[rspec-users] Any tips on teaching BDD with RSpec?

Ashley Moran work at ashleymoran.me.uk
Wed Oct 17 15:48:50 EDT 2007


On Oct 17, 2007, at 6:14 pm, Pat Maddox wrote:

> First of all, fun situation to be in!  I like installing BDD into
> impressionable minds  - I create one more person who thinks I'm
> brilliant.

Lol - true, this is one of the better problems I've had to deal with.


>
> I would say the best way to do this is to pair.  Start off with a toy
> app, introducing him to the syntax and basics of RSpec.  I would
> definitely start off with user stories, and then get into the
> nuts-and-bolts object spec'ing.  Perhaps you could write one full
> scenario in story runner (as I'm sure that's completely foreign to
> him),

It's also foreign to me!  [hangs head in shame]  I've been too busy  
to keep up with the latest RSpec gadgets.  I just googled and was  
about to ask if you had seen this link: <http://evang.eli.st/blog/ 
2007/9/1/user-stories-with-rspec-s-story-runner> but on closer  
inspection I suspect the answer may be yes :)

I was actually going to ask this as a separate post some time.  I'm  
pretty good (I like to think) with unit specs and breaking behaviour  
down, but have not looked much at higher-level user-story based  
testing.  (And broader agile concepts generally)  What's the best  
book on the subject for someone in my situation?

I have not tried RSpec trunk - I'll fetch it out tonight and see if I  
can get some stories up and running, and teach him everything I know  
tomorrow :)  I'm not averse to learning stuff as I teach it - I  
taught him FlexMock before I'd used it myself.  Gernally though, it's  
nice to have an idea what you're talking about.



> and then you two can bounce back and forth while implementing
> it.  You start off doing 60% of the coding letting him take 40%.
> Gradually let him take over more as he gets the hang of it, then you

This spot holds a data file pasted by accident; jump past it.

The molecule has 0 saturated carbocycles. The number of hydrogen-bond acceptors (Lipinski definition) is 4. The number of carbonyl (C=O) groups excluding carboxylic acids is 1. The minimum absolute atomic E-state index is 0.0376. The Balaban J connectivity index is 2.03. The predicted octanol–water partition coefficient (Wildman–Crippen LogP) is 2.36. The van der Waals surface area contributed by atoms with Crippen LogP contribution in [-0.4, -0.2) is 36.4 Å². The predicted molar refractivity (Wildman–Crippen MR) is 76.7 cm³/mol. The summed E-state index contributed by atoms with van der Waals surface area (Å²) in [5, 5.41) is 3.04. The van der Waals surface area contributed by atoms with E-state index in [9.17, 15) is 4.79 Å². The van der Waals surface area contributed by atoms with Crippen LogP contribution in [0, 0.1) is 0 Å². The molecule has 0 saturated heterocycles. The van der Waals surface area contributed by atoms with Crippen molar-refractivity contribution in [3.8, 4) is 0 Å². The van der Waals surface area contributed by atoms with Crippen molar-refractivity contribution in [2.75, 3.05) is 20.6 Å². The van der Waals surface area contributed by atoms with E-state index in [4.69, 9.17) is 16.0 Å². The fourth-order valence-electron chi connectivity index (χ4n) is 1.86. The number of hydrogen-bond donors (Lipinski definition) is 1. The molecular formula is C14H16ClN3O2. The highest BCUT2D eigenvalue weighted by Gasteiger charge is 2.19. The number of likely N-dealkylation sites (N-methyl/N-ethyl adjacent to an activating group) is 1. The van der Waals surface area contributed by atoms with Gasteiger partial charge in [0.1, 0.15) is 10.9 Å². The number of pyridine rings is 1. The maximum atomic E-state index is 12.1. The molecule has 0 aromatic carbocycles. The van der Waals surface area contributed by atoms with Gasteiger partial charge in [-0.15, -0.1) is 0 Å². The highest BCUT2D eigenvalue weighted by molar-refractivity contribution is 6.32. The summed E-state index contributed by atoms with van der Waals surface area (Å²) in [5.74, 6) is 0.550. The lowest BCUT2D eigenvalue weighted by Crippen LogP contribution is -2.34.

> can lean back and sip pina coladas, swacking him with a ruler whenever
> he missteps.

This may be the key step I'm missing.  (Gradually letting him take  
over, not whacking him with a ruler.)  I think I might be expecting  
too much too soon.  Unfortunately I still keep getting bombarded with  
spontaneous "by the way we need this server farm re-installing  
tomorrow"-type requests so I needed something I could leave him to it.


> After you've done a little toy app, I would go to a part of your real
> app.  If you've got any areas that have weak/no coverage, write some
> specs for it together.  You can help show him how to retrofit specs
> onto existing code, and you strengthen your coverage to boot!

Good idea, I have a couple of pretty cleanly-separated web service  
interfaces written by his predecessor.  This other guy destroyed  
everything he touched, so there are plenty of things I can justify re- 
writing.


> I think you'll BOTH learn more and be far more efficient if you pair
> together rather than giving him a bit of theory/tips & tricks and then
> leaving him to his own devices.

I suspect you are entirely right.  Unfortunately, our corporate  
culture has historically been "why are you spending so much time  
learning when you could be coding", and it can get politically  
difficult to be seen to be doing nothing at times.

My last question then is... since he has not done Rails before, would  
it be better to jump straight onto the main project he will be  
working on, or a dummy project first?

Actually we have something he could possibly help out with - I found  
out the other day that the setup system for one of our web services  
involves posting potential customers paper forms and waiting for them  
to fax the completed ones over*.  So perhaps I can twist my boss's  
arm that we should do a more Web 0.9 solution to this as a combined  
learn/code effort.

That would make the final sprint like this:

* take over some more of the coding on the demo app he is rewriting,  
but let him grab the keyboard as soon as he sees what needs doing (I  
wanted it to be all his work, but I'm sure if it's mostly his work  
that may be as good)
* build a really basic monkey-see, monkey-do Rails app so he's got an  
idea of MVC (like I say, it's ALL new)
* spec some behaviour for the online setup app (that I think I will  
christen Postfax, in tribute) possibly in the Story Runner that I  
learnt an hour from now
* implement some really basic behaviour myself, get him to add some  
more basic behaviour
* try some more advanced stuff and hopefully let him take over slowly
* get the pina colada and ruler ready

Sounds like a plan?

Cheers!
Ashley


*No, I am not making this up.  I couldn't believe it either.


--
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